When your boss is almost a psychopath

Or your doctor wants to have sex or your caregiver weasels her way into your will…

by Julia McKinnell

When your boss is almost a psychopath

CJ Burton/CORBIS

Forensic psychiatrist Ronald Schouten defines an “almost psychopath” as someone who has an unusual amount of difficulty knowing how to treat people. “Long before you get to the full-blown diagnosis (of psychopathy), there’s lots of bad stuff that goes on.”

Schouten, who has degrees in law and medicine, assesses “almost psychopaths” in his daily work. He’s co-authored a guidebook, along with former defence attorney Jim Silver, called Almost a Psychopath: Do I (or Does Someone I Know) Have a Problem with Manipulation and Lack of Empathy? It helps identify the “almost psychopath” in your midst, whether it’s your boss, doctor or caregiver.

Schouten estimates 10 to 15 per cent of people exhibit psychopathic traits, “traits that may actually help an individual become a well-regarded member of society,” the authors write. “A superficially charming and engaging personality combined with a ruthless willingness to do ‘whatever it takes to get the job done’ can be extremely useful in high-stakes pressure-filled environments.”

If you’re wondering if your own charm and ruthlessness places you somewhere on the psychopathy spectrum, the authors explain it’s not likely. “If last week you took credit for a co-worker’s success and in retrospect feel guilty about it, you are probably not an “almost psychopath”. Emotional discomfort is not something a psychopath would feel. An “almost psychopath” would likely feel deserving of the unwarranted praise and would see the hapless co-worker whose thunder he stole as a weak person who isn’t worthy of the credit anyway.”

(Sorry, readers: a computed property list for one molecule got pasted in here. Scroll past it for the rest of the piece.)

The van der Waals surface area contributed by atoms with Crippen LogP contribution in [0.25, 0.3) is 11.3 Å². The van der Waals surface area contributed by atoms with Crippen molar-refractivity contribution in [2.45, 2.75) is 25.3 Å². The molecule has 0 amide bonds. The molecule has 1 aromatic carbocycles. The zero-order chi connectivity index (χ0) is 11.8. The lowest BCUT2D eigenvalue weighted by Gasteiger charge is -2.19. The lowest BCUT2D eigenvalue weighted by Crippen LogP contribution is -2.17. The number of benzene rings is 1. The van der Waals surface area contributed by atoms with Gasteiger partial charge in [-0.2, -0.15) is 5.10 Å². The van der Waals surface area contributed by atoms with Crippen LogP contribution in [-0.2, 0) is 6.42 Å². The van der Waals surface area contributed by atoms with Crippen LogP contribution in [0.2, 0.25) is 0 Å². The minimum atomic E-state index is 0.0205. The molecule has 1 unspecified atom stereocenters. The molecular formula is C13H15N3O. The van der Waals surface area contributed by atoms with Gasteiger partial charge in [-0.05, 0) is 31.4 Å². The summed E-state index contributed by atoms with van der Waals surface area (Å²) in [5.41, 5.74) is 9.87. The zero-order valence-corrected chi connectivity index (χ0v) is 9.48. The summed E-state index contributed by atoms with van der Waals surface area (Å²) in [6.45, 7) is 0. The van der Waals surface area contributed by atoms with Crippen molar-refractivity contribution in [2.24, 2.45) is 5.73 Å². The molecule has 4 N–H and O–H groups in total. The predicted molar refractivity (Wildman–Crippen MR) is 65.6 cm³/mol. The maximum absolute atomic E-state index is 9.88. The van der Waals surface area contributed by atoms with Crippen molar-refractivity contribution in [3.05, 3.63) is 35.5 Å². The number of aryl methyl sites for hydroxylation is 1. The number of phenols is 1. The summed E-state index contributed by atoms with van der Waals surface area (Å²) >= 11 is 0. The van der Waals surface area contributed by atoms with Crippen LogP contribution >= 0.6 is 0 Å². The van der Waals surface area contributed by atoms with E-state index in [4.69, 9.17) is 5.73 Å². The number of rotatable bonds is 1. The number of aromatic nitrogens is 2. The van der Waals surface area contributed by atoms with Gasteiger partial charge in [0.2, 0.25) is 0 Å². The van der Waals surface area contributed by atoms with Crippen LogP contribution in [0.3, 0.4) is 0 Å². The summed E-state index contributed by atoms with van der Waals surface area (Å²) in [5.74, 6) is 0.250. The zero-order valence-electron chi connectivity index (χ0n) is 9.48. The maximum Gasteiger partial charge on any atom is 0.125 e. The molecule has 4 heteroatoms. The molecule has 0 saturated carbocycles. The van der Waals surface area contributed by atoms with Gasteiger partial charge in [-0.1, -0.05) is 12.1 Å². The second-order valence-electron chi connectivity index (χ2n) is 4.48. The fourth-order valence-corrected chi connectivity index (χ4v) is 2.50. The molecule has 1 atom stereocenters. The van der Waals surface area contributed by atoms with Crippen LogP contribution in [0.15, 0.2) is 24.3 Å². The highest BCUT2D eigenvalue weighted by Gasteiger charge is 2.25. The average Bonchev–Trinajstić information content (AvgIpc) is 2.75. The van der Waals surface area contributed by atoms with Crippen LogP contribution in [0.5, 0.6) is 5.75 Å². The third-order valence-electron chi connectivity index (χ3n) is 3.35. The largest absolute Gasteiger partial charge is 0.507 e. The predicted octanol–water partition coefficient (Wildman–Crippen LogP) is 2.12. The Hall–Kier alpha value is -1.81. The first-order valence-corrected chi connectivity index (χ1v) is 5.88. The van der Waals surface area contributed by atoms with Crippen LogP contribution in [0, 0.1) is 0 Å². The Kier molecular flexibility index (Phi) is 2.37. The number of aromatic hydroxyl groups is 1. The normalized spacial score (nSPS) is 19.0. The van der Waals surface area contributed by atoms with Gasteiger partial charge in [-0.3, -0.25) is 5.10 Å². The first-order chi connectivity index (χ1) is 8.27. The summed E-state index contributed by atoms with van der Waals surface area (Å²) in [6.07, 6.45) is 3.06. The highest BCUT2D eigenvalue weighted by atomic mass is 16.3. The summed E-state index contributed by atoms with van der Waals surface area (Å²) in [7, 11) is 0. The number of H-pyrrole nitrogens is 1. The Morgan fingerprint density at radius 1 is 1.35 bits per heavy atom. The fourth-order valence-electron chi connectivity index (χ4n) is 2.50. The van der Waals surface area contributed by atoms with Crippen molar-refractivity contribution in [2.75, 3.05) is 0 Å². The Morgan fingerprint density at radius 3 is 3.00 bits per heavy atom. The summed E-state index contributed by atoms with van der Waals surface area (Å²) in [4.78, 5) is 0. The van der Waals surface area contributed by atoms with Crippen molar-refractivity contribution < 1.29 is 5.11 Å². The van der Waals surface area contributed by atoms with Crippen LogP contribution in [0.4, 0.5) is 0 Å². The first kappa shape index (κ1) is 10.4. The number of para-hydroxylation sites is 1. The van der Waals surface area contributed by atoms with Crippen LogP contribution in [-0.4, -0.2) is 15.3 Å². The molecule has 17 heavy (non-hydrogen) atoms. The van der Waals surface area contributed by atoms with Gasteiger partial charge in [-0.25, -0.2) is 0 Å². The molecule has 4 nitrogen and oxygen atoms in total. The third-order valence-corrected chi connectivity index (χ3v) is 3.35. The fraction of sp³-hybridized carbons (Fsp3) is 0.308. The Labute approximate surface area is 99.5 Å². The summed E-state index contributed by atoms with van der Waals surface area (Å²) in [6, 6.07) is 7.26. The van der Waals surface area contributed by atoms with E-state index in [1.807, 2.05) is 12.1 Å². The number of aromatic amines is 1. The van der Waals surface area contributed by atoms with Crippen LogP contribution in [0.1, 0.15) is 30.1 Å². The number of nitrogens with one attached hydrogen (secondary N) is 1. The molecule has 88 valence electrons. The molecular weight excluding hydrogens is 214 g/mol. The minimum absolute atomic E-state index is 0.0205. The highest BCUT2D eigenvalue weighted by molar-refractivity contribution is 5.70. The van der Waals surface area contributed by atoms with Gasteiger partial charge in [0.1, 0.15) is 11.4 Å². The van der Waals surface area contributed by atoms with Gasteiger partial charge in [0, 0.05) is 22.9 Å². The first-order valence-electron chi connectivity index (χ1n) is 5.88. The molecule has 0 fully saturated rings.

“Almost psychopaths” are drawn to power “like sharks are drawn to chum.” They target the vulnerable and show a profound lack of empathy for others’ feelings.

Watch out at work, the authors warn. On the phone from his office in Boston, Schouten describes the real life case of “Greta,” an “almost psychopath” whose science degree and M.B.A. landed her a job at a top consultancy firm where “she ‘managed-up’ very well, winning over the senior partners of the firm.” Greta’s underlings were less charmed. She treated support staff terribly, made unreasonable demands, and pointed out her superior education.

The authors recommend confronting the person and stating your issues assertively. Avoid using apologetic words such as, “Maybe I’m too sensitive, but . . . .’ ” That language “always puts you one down in addressing a conflict, and for an “almost psychopath,” that show of weakness can be like blood in the water to a shark.”

If confrontation fixes nothing, file a report with human resources. “Framing your concerns in the context of the welfare of the organization rather than saying, ‘She’s picking on me,’ goes a long way toward establishing your reasonableness.” The key point is to get your concerns on the radar of management. “Even if the conclusion is that nothing can be done right now, there will be a track record and eventually it will catch up with the Gretas of the world.”

For the “almost psychopath” doctor, the end goal is usually sex with a patient. “If something sort of tingles and you go, ‘Hey, wait a second!’ you owe it to yourself to pay attention to that,” urges Schouten. He advises patients to research a doctor’s medical credentials. Next, check the diplomas on the doctor’s wall. “If the diploma says they went to Harvard but the web page says they went to the University of Southern Wherever, there’s a problem.”